Amphibian skin secretions have proven to be rich sources of antimicrobial peptides that are proposed to be fundamental components of the innate immune system. As amphibian skin is a multi-functional organ playing, among other things, a crucial role in respiration, it has been deemed that a core biological role for such peptides is control of microbial flora on this surface. To date, however, antimicrobial efficacy has been universally determined by means of establishing minimum inhibitory concentrations (MICs) using planktonic organisms rather than those within a biofilm such as would occur on this exposed surface. Here we describe the identification and structural characterisation of a novel 19 amino acid residue antimicrobial peptide of the phylloseptin family, named PSN-1, from the skin secretion of the waxy monkey frog, Phyllomedusa sauvagei. PSN-1 displayed broad-spectrum activity against a range of planktonic organisms with a high potency (MIC 5 µM) against Staphylococcus aureus. In a specific bioassay with the same organism grown as a biofilm, the minimal biofilm eradication concentration (MBEC) was found to be of the same high potency (5 µM). The present data would suggest that evaluation of actions and potency of amphibian skin secretion antimicrobial peptides might best be achieved by evaluating MBEC rather than MIC using planktonic organisms and that data arising from such studies may have more biological relevance in reflecting the purpose for which they have evolved through natural selection.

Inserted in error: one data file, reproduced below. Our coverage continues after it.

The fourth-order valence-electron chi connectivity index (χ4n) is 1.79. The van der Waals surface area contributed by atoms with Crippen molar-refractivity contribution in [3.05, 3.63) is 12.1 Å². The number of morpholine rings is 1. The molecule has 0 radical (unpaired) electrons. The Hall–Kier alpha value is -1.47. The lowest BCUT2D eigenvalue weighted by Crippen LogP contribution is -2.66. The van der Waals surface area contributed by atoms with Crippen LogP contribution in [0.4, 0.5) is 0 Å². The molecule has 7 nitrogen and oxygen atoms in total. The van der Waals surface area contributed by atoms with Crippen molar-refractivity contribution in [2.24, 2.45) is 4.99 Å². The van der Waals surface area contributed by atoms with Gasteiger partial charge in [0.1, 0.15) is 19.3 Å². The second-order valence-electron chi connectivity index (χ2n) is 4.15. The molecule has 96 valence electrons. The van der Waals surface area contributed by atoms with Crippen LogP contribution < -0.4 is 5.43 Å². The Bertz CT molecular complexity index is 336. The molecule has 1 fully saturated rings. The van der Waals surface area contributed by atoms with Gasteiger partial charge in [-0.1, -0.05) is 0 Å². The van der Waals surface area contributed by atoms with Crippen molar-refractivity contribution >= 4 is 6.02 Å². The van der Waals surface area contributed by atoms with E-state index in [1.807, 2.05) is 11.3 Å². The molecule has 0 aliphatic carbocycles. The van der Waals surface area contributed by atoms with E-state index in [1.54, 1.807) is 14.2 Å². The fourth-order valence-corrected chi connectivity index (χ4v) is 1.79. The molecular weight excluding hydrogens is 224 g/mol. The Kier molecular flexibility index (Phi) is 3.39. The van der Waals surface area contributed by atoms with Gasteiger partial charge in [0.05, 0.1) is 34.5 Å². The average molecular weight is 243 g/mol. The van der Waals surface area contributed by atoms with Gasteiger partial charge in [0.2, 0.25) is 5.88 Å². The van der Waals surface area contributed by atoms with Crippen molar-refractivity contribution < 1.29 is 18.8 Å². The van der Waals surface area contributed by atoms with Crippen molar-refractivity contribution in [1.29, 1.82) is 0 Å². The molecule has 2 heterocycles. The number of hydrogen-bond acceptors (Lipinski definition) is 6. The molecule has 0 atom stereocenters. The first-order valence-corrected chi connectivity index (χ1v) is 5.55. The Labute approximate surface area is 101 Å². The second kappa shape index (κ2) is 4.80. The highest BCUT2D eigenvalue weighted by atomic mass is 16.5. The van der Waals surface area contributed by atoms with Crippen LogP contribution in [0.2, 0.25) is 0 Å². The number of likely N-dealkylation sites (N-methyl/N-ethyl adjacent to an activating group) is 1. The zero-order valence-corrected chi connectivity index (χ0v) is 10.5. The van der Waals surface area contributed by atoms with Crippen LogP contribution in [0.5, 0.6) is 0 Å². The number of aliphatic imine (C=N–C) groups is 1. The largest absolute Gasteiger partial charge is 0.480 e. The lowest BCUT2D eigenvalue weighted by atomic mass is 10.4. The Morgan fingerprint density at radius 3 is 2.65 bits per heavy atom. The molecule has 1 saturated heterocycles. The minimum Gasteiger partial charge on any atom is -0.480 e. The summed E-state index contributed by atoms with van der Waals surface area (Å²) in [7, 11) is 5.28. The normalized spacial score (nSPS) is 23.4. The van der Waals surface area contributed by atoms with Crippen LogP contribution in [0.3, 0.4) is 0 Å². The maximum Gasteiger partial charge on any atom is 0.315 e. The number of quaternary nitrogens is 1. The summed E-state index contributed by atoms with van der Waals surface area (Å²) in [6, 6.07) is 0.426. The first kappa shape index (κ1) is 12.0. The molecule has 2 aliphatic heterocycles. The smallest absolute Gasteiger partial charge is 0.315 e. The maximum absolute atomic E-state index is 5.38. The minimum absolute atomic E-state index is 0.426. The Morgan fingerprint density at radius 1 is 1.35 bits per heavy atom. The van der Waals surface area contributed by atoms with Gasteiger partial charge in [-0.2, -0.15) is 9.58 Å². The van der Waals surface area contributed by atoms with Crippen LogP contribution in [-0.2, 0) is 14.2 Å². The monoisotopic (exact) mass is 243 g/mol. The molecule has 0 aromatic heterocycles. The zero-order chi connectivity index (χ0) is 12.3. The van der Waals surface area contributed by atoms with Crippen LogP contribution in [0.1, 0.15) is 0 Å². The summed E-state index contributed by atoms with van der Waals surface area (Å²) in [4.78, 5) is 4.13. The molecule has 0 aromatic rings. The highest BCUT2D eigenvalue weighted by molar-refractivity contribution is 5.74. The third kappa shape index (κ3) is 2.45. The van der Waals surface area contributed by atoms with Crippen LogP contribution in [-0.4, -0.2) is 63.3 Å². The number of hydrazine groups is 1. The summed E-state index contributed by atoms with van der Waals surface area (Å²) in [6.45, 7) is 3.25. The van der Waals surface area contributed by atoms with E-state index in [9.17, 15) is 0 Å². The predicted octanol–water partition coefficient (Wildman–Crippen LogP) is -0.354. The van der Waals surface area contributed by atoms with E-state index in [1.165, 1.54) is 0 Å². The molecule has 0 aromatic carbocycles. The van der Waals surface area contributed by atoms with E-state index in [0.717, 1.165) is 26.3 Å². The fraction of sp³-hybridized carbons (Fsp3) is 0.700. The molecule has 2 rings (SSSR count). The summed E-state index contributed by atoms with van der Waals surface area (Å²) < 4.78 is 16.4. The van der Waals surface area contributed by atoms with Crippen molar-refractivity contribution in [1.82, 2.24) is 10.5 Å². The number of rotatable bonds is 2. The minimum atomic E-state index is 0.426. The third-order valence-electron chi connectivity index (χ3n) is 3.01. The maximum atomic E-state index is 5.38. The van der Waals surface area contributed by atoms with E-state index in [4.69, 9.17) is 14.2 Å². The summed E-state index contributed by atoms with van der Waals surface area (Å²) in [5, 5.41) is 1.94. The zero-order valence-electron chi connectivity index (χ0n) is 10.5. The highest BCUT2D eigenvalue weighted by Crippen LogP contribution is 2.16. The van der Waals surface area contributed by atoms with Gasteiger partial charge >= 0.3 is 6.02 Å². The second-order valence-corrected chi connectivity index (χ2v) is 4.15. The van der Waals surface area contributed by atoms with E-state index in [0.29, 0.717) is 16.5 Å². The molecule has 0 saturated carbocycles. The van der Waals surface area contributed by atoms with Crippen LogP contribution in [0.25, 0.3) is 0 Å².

ASJC Scopus subject areas
- Molecular Biology